2 votes

Car hacking: The next global cybercrime? No Tin Foil Hat Required - It's Mainstream

"Drivers and passengers are strictly at the mercy of the code running in their automobiles and, unlike when their web browser crashes or is compromised, the threat to their physical well-being is real," the authors stated.

"You cannot have safety without security."

In 2011, researchers at the University of Washington and the University of California-San Diego were able to wirelessly hack into cars, though they withheld details of which cars they were able to "own" for fear of their knowledge being used by criminals.
http://www.cnbc.com/id/101123279?__source=xfinity|mod&par=xfinity

Comment viewing options

Select your preferred way to display the comments and click "Save settings" to activate your changes.

Probably all of

Probably all of them.
Reasoning for my reluctance to not get a truck with a touch screen in the dash. I told the salesman, "Computers don't even last 5 years anymore, why should I trust one in my truck to last longer?"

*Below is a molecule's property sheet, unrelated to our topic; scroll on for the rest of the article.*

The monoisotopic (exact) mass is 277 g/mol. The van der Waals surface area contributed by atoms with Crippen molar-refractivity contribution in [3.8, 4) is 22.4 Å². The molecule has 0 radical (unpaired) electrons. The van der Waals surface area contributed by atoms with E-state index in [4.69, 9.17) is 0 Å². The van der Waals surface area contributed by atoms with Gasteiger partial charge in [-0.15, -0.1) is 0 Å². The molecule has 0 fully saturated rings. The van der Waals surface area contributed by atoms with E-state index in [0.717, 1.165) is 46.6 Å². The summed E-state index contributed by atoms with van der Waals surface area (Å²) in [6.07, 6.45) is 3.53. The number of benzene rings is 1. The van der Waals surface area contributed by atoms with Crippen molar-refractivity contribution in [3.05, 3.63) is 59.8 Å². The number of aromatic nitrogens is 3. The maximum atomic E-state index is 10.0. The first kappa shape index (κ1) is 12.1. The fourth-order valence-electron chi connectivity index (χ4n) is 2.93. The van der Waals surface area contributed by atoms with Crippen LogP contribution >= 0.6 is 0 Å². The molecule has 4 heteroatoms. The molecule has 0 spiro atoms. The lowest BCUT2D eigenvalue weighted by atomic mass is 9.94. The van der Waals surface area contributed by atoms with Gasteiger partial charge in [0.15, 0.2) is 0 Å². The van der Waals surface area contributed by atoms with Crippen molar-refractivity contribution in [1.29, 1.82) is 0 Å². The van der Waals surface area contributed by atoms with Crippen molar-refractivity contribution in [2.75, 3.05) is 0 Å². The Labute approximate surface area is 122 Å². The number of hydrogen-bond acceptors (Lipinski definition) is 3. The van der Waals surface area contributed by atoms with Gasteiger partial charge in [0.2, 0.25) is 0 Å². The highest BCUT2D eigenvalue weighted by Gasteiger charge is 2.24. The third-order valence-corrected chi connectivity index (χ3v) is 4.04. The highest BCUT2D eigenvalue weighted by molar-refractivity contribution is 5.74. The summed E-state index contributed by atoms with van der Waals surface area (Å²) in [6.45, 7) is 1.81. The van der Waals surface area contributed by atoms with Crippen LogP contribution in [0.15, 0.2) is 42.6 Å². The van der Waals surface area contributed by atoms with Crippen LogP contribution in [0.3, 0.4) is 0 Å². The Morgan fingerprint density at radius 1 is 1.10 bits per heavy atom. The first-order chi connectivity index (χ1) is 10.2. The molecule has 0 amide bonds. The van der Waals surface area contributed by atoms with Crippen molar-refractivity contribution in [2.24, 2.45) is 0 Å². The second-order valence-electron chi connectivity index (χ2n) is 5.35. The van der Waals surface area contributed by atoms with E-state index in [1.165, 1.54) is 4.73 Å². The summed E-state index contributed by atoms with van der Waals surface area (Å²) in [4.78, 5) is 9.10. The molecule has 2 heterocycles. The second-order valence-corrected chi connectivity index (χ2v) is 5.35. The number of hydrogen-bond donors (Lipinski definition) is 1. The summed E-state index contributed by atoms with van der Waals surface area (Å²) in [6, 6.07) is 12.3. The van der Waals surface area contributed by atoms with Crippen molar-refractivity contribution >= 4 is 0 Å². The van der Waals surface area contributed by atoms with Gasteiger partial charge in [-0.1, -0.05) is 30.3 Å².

Sales rep: "Oh don't worry it will, it is GM certified."

I think the question went over his head.

Southern Agrarian

Computers Hate Heat and Motion, Too

I'm so glad my third car is a 1987 Honda Prelude, 5-speed. I've been driving for 41 years, and no computers in my cars, yet.

I sold computers in the 1980's, so I'm no stranger to errors (error messages were the best innovation, ever--before that you had no clue). Computers--software--not sure I trust them that much.

I buy my cars 10 years old, usually, so no, no 10-year-old computers for me. (Other than my CP/M Epson QX-10--which resides in a box; I don't use it anymore.)

What do you think? http://consequeries.com/

Keep up the good work!

Keep up the good work!